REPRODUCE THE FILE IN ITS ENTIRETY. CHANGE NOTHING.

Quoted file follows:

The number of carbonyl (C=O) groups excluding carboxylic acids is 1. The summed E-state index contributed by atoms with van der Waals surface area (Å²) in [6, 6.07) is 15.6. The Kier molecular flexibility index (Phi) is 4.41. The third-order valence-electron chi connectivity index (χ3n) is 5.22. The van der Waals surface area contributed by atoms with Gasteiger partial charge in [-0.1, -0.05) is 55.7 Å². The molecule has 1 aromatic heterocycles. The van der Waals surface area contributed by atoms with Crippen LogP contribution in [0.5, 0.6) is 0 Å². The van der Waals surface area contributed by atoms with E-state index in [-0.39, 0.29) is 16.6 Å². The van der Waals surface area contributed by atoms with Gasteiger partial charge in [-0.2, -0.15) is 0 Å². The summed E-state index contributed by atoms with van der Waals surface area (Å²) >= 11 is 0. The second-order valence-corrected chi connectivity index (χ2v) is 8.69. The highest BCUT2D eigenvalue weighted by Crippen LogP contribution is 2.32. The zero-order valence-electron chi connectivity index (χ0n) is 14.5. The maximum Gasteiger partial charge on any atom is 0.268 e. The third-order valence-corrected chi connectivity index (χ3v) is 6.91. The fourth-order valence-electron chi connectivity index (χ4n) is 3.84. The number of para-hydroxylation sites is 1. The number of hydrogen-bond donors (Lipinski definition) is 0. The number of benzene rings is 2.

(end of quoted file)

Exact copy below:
The number of carbonyl (C=O) groups excluding carboxylic acids is 1. The summed E-state index contributed by atoms with van der Waals surface area (Å²) in [6, 6.07) is 15.6. The Kier molecular flexibility index (Phi) is 4.41. The third-order valence-electron chi connectivity index (χ3n) is 5.22. The van der Waals surface area contributed by atoms with Gasteiger partial charge in [-0.1, -0.05) is 55.7 Å². The molecule has 1 aromatic heterocycles. The van der Waals surface area contributed by atoms with Crippen LogP contribution in [0.5, 0.6) is 0 Å². The van der Waals surface area contributed by atoms with E-state index in [-0.39, 0.29) is 16.6 Å². The van der Waals surface area contributed by atoms with Gasteiger partial charge in [-0.2, -0.15) is 0 Å². The summed E-state index contributed by atoms with van der Waals surface area (Å²) >= 11 is 0. The second-order valence-corrected chi connectivity index (χ2v) is 8.69. The highest BCUT2D eigenvalue weighted by Crippen LogP contribution is 2.32. The zero-order valence-electron chi connectivity index (χ0n) is 14.5. The maximum Gasteiger partial charge on any atom is 0.268 e. The third-order valence-corrected chi connectivity index (χ3v) is 6.91. The fourth-order valence-electron chi connectivity index (χ4n) is 3.84. The number of para-hydroxylation sites is 1. The number of hydrogen-bond donors (Lipinski definition) is 0. The number of benzene rings is 2.